The neighbours are at it again, Old Mr. Chow and his wife, feet in rubber gumboots, wading around what looks like gonna be a koi pond, creating a ring of grey coping stones around the edge. They’re doing it all wrong, not mortaring the stones to keep them stable. Last week, they installed the pond filter to create a cascading waterfall and messed that up too. I know something about maintaining koi in my day, and lemme tell you, you have to position the pond liner right up against the filter or over time, the pounding waterfall will collapse the pond.
Parked in front of my upstairs window, I watch them at it for hours. That Mrs. Chow gets tired easy, and Mr. Chow makes her sit down, takes off her boots, massages her feet. When she nags him, he laughs. Only reason I know their name’s Chow is because Sally, my daughter, works for the zoning commission and she says the Chows got permission for their pond cos of money contributions to the mayor’s campaign and now she bets they think they’re special. During the excavations, even their son turned up, snappily dressed and standing in the garden laying out plans with the pond contractor, his words floating up through my window, anything to honour the parental units, but there’s no irony in the tone. The boy just as gullible as the parental units, ready to get fleeced.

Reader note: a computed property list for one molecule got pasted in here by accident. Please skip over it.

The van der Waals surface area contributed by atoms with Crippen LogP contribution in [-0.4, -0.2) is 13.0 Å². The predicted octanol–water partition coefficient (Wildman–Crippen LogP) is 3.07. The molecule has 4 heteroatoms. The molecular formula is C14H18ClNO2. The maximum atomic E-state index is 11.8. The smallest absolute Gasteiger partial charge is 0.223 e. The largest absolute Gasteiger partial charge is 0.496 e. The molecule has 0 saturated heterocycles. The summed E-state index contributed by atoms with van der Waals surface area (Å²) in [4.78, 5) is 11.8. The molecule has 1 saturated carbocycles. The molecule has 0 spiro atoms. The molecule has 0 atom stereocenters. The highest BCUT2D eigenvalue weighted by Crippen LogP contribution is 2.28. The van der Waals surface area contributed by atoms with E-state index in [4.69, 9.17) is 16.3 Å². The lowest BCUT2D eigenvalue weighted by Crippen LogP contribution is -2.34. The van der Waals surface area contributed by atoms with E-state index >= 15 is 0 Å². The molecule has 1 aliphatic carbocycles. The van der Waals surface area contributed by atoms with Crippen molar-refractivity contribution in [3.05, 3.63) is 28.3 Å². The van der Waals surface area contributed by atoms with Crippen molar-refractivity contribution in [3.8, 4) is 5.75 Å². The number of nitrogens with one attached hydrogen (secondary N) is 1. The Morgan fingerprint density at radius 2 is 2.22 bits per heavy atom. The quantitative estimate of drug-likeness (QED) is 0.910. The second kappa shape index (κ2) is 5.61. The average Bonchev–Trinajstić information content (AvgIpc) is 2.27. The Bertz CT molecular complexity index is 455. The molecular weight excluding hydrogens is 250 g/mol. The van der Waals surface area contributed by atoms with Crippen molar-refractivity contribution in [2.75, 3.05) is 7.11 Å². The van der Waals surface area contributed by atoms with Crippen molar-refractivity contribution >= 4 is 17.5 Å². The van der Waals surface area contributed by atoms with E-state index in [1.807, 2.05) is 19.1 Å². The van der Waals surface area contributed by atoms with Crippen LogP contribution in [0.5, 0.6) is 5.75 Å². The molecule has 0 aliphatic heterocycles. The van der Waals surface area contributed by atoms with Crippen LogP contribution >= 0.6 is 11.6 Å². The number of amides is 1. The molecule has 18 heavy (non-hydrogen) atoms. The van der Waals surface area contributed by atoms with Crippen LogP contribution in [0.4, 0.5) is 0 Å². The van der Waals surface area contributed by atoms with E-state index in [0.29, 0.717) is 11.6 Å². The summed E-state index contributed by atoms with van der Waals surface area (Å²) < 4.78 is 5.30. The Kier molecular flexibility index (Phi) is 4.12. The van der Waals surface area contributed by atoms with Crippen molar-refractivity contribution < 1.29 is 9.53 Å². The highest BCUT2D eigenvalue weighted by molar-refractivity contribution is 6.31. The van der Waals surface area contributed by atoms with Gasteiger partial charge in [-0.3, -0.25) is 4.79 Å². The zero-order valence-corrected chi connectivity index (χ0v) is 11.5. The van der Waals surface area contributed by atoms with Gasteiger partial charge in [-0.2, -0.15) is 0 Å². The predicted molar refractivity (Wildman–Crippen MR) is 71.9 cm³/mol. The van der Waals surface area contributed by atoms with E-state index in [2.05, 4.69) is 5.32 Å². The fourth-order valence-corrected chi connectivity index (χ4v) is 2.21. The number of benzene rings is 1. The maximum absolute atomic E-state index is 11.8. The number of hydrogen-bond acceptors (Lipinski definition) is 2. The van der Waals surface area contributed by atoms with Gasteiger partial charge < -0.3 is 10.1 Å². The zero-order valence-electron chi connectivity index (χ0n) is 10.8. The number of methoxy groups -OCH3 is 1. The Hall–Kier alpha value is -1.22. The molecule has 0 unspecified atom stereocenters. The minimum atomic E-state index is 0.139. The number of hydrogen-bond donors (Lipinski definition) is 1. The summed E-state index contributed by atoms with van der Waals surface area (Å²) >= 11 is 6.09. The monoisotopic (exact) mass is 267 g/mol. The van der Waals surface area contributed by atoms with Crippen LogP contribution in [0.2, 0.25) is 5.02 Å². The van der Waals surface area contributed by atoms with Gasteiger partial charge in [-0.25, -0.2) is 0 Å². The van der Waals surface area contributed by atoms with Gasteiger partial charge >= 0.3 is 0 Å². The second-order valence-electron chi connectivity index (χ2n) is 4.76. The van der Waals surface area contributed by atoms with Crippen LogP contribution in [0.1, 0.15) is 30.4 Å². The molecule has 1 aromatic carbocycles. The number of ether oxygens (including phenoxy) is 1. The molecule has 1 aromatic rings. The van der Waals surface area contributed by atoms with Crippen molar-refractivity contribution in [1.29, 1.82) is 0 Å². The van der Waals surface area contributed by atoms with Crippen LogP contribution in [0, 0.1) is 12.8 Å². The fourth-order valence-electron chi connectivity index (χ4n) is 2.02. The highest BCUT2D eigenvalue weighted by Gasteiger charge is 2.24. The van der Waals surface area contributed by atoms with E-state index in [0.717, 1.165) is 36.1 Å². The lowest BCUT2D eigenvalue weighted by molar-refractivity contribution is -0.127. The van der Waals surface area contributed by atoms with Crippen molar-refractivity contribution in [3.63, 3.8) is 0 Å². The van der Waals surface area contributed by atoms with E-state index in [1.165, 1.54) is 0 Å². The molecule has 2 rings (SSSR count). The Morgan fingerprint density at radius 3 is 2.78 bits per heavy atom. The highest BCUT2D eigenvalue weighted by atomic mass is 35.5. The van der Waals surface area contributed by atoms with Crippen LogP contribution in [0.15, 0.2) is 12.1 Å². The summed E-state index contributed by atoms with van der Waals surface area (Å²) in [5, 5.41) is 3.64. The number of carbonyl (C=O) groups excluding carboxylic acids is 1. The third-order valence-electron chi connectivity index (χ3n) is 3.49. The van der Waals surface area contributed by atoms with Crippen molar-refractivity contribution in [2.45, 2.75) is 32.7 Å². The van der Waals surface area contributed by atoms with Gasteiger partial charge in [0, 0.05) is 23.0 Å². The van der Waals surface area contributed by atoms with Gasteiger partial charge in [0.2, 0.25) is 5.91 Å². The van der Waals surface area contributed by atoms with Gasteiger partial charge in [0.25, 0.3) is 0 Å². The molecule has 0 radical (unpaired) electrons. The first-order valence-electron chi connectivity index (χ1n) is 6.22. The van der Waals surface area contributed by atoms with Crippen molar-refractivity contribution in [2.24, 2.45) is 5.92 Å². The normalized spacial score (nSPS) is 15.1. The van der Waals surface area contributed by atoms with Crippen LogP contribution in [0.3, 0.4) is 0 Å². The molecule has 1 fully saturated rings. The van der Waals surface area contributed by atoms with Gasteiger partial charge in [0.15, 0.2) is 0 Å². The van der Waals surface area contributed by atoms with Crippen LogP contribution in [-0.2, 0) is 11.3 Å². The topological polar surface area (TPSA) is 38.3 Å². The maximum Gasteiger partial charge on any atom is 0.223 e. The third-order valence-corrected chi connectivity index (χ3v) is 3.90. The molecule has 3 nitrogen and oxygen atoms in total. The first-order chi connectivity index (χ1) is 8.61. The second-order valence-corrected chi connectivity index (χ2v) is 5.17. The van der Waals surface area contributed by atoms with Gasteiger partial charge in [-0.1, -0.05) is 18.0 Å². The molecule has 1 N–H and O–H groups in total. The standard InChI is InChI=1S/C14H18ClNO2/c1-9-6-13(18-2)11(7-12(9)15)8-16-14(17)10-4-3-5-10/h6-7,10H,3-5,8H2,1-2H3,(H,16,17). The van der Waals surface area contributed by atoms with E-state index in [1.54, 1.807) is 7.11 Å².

It’s dark now. The Chows have gone back inside. The pond is a disaster area. They’ve left all their equipment outside. If it rains, that’ll teach ‘em. I hear the key being inserted into the lock downstairs, Sally’s tread. The tap running. The fridge’s breath and hiss. Sally starting to prepare dinner. Her finally shouting up the stairs, Dad! Some days, I let her call more than once. Some days, even though I operate the stairlift just fine on my own, I wait to see if she’ll come up. But she never does.
Elaine Chiew is a fiction writer and visual arts researcher. She is a two-time winner of The Bridport Prize, amidst other prizes and shortlistings. Her debut short story collection, The Heartsick Diaspora, will be coming out with Myriad Editions (U.K.) and Penguin South East Asia. She is also the compiler and editor of Cooked Up: Food Fiction From Around the World (New Internationalist, 2015), and has had numerous stories in anthologies and journals. She also writes flash fiction (Best Small Fictions 2019, Wigleaf Top 50, Pushcart nominations). In October 2017, she was the Writer-in-Residence at Singapore’s premier School of the Arts. She received an M.A. in Asian Art Histories from Goldsmiths, University of London in 2017. In addition to writing freelance on Asian visual arts for magazines like ArtReview Asia, she also blogs about contemporary Asian writers at AsianBooksBlog and the visual arts on her blog, Invisible Flâneuse.